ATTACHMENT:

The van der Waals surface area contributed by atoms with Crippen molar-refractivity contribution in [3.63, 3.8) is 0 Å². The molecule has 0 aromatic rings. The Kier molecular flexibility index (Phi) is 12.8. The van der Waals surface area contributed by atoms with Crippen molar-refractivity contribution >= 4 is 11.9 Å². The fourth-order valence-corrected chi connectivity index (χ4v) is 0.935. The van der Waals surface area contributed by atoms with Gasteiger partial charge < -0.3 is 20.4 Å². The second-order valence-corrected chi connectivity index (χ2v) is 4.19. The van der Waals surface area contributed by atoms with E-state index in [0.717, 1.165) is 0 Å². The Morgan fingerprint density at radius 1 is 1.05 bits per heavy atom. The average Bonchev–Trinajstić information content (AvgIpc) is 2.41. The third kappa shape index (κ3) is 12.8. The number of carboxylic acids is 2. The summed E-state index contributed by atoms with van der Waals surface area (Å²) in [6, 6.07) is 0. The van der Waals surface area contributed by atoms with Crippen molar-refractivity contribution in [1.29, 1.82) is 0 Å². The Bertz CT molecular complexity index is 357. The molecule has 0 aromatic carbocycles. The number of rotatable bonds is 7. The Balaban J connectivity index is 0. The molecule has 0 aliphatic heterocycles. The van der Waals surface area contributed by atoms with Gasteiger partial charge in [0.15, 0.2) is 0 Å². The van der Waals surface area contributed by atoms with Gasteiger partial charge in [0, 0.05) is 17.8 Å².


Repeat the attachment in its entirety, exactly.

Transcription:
The van der Waals surface area contributed by atoms with Crippen molar-refractivity contribution in [3.63, 3.8) is 0 Å². The molecule has 0 aromatic rings. The Kier molecular flexibility index (Phi) is 12.8. The van der Waals surface area contributed by atoms with Crippen molar-refractivity contribution >= 4 is 11.9 Å². The fourth-order valence-corrected chi connectivity index (χ4v) is 0.935. The van der Waals surface area contributed by atoms with Gasteiger partial charge < -0.3 is 20.4 Å². The second-order valence-corrected chi connectivity index (χ2v) is 4.19. The van der Waals surface area contributed by atoms with E-state index in [0.717, 1.165) is 0 Å². The Morgan fingerprint density at radius 1 is 1.05 bits per heavy atom. The average Bonchev–Trinajstić information content (AvgIpc) is 2.41. The third kappa shape index (κ3) is 12.8. The number of carboxylic acids is 2. The summed E-state index contributed by atoms with van der Waals surface area (Å²) in [6, 6.07) is 0. The van der Waals surface area contributed by atoms with Crippen molar-refractivity contribution in [1.29, 1.82) is 0 Å². The Bertz CT molecular complexity index is 357. The molecule has 0 aromatic carbocycles. The number of rotatable bonds is 7. The Balaban J connectivity index is 0. The molecule has 0 aliphatic heterocycles. The van der Waals surface area contributed by atoms with Gasteiger partial charge in [0.15, 0.2) is 0 Å². The van der Waals surface area contributed by atoms with Gasteiger partial charge in [0, 0.05) is 17.8 Å².